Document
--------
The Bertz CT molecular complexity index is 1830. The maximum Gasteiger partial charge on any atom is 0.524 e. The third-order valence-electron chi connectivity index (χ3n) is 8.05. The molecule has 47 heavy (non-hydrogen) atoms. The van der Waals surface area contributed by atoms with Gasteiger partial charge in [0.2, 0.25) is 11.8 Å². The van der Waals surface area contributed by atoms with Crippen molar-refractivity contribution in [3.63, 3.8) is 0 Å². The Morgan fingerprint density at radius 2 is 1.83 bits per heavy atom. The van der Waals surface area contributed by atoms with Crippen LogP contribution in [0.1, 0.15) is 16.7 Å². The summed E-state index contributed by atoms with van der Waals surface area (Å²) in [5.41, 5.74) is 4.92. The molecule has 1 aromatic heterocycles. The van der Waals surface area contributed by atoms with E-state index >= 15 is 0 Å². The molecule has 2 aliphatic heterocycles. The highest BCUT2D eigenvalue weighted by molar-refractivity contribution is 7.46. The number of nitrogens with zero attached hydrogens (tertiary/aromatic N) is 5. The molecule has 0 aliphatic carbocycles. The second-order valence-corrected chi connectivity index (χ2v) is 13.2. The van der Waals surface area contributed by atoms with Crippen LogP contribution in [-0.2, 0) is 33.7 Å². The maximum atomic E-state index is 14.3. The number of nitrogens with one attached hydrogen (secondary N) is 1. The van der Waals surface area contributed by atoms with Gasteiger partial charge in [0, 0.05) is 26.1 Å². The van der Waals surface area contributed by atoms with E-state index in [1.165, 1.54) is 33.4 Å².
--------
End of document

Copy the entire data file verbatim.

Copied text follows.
The Bertz CT molecular complexity index is 1830. The maximum Gasteiger partial charge on any atom is 0.524 e. The third-order valence-electron chi connectivity index (χ3n) is 8.05. The molecule has 47 heavy (non-hydrogen) atoms. The van der Waals surface area contributed by atoms with Gasteiger partial charge in [0.2, 0.25) is 11.8 Å². The van der Waals surface area contributed by atoms with Crippen molar-refractivity contribution in [3.63, 3.8) is 0 Å². The Morgan fingerprint density at radius 2 is 1.83 bits per heavy atom. The van der Waals surface area contributed by atoms with Crippen LogP contribution in [0.1, 0.15) is 16.7 Å². The summed E-state index contributed by atoms with van der Waals surface area (Å²) in [5.41, 5.74) is 4.92. The molecule has 1 aromatic heterocycles. The van der Waals surface area contributed by atoms with E-state index >= 15 is 0 Å². The molecule has 2 aliphatic heterocycles. The highest BCUT2D eigenvalue weighted by molar-refractivity contribution is 7.46. The number of nitrogens with zero attached hydrogens (tertiary/aromatic N) is 5. The molecule has 0 aliphatic carbocycles. The second-order valence-corrected chi connectivity index (χ2v) is 13.2. The van der Waals surface area contributed by atoms with Crippen LogP contribution in [-0.2, 0) is 33.7 Å². The maximum atomic E-state index is 14.3. The number of nitrogens with one attached hydrogen (secondary N) is 1. The van der Waals surface area contributed by atoms with Gasteiger partial charge in [0, 0.05) is 26.1 Å². The van der Waals surface area contributed by atoms with E-state index in [1.165, 1.54) is 33.4 Å².